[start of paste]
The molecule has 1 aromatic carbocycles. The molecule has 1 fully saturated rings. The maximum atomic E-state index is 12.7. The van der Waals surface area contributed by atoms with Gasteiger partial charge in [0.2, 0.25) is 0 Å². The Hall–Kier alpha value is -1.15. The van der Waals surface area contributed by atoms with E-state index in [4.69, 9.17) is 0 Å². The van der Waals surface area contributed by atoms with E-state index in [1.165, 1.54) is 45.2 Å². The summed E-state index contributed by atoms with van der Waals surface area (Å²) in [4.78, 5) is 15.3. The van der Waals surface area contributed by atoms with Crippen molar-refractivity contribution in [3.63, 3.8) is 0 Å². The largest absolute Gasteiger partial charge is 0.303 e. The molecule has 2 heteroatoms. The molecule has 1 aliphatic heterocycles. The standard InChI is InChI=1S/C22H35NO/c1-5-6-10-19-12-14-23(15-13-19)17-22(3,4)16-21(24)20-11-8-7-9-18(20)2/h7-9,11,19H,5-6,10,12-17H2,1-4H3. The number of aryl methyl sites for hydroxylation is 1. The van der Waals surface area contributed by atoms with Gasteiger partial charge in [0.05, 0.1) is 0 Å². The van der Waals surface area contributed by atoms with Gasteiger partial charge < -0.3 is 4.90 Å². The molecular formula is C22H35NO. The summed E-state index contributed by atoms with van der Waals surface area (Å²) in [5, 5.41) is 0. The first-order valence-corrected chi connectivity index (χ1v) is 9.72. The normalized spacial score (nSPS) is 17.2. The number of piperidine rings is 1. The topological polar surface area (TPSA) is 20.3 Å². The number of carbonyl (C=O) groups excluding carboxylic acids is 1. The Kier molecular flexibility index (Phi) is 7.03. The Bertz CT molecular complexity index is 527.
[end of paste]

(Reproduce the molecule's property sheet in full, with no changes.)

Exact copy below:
The molecule has 1 aromatic carbocycles. The molecule has 1 fully saturated rings. The maximum atomic E-state index is 12.7. The van der Waals surface area contributed by atoms with Gasteiger partial charge in [0.2, 0.25) is 0 Å². The Hall–Kier alpha value is -1.15. The van der Waals surface area contributed by atoms with E-state index in [4.69, 9.17) is 0 Å². The van der Waals surface area contributed by atoms with E-state index in [1.165, 1.54) is 45.2 Å². The summed E-state index contributed by atoms with van der Waals surface area (Å²) in [4.78, 5) is 15.3. The van der Waals surface area contributed by atoms with Crippen molar-refractivity contribution in [3.63, 3.8) is 0 Å². The largest absolute Gasteiger partial charge is 0.303 e. The molecule has 2 heteroatoms. The molecule has 1 aliphatic heterocycles. The standard InChI is InChI=1S/C22H35NO/c1-5-6-10-19-12-14-23(15-13-19)17-22(3,4)16-21(24)20-11-8-7-9-18(20)2/h7-9,11,19H,5-6,10,12-17H2,1-4H3. The number of aryl methyl sites for hydroxylation is 1. The van der Waals surface area contributed by atoms with Gasteiger partial charge in [0.05, 0.1) is 0 Å². The van der Waals surface area contributed by atoms with Gasteiger partial charge < -0.3 is 4.90 Å². The molecular formula is C22H35NO. The summed E-state index contributed by atoms with van der Waals surface area (Å²) in [5, 5.41) is 0. The first-order valence-corrected chi connectivity index (χ1v) is 9.72. The normalized spacial score (nSPS) is 17.2. The number of piperidine rings is 1. The topological polar surface area (TPSA) is 20.3 Å². The number of carbonyl (C=O) groups excluding carboxylic acids is 1. The Kier molecular flexibility index (Phi) is 7.03. The Bertz CT molecular complexity index is 527.